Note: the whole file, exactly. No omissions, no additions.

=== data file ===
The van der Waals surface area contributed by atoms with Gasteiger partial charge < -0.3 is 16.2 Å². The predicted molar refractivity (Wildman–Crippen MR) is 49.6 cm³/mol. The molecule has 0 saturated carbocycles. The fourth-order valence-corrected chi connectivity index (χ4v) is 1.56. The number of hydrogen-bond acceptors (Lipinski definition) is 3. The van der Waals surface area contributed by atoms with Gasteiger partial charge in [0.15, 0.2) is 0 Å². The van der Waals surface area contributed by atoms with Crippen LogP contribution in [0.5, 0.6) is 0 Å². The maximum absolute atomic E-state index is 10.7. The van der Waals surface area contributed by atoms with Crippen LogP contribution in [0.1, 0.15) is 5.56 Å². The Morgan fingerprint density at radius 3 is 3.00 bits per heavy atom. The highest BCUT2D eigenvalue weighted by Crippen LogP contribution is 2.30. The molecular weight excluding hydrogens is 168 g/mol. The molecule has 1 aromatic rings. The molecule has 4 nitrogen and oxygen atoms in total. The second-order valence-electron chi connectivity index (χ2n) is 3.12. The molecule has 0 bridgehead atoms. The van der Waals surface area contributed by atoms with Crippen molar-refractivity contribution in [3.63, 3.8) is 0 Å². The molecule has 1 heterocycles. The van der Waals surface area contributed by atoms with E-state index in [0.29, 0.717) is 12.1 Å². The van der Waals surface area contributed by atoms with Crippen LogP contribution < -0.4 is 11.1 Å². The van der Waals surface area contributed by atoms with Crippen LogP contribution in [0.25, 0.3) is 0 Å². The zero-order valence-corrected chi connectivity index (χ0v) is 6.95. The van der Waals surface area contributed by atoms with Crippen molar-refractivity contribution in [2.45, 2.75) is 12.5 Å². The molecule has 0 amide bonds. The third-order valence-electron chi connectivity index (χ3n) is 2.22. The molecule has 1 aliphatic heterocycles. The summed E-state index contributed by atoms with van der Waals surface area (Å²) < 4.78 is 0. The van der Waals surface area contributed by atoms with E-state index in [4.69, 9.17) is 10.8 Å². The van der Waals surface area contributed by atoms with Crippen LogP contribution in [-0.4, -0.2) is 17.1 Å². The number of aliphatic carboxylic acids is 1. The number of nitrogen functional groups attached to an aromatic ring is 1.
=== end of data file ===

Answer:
The van der Waals surface area contributed by atoms with Gasteiger partial charge < -0.3 is 16.2 Å². The predicted molar refractivity (Wildman–Crippen MR) is 49.6 cm³/mol. The molecule has 0 saturated carbocycles. The fourth-order valence-corrected chi connectivity index (χ4v) is 1.56. The number of hydrogen-bond acceptors (Lipinski definition) is 3. The van der Waals surface area contributed by atoms with Gasteiger partial charge in [0.15, 0.2) is 0 Å². The van der Waals surface area contributed by atoms with Crippen LogP contribution in [0.5, 0.6) is 0 Å². The maximum absolute atomic E-state index is 10.7. The van der Waals surface area contributed by atoms with Crippen LogP contribution in [0.1, 0.15) is 5.56 Å². The Morgan fingerprint density at radius 3 is 3.00 bits per heavy atom. The highest BCUT2D eigenvalue weighted by Crippen LogP contribution is 2.30. The molecular weight excluding hydrogens is 168 g/mol. The molecule has 1 aromatic rings. The molecule has 4 nitrogen and oxygen atoms in total. The second-order valence-electron chi connectivity index (χ2n) is 3.12. The molecule has 0 bridgehead atoms. The van der Waals surface area contributed by atoms with Crippen molar-refractivity contribution in [3.63, 3.8) is 0 Å². The molecule has 1 heterocycles. The van der Waals surface area contributed by atoms with E-state index in [0.29, 0.717) is 12.1 Å². The van der Waals surface area contributed by atoms with Crippen LogP contribution < -0.4 is 11.1 Å². The van der Waals surface area contributed by atoms with Crippen LogP contribution in [0.25, 0.3) is 0 Å². The zero-order valence-corrected chi connectivity index (χ0v) is 6.95. The van der Waals surface area contributed by atoms with Crippen molar-refractivity contribution in [2.45, 2.75) is 12.5 Å². The molecule has 0 amide bonds. The third-order valence-electron chi connectivity index (χ3n) is 2.22. The molecule has 1 aliphatic heterocycles. The summed E-state index contributed by atoms with van der Waals surface area (Å²) < 4.78 is 0. The van der Waals surface area contributed by atoms with E-state index in [4.69, 9.17) is 10.8 Å². The van der Waals surface area contributed by atoms with Crippen LogP contribution in [-0.4, -0.2) is 17.1 Å². The number of aliphatic carboxylic acids is 1. The number of nitrogen functional groups attached to an aromatic ring is 1.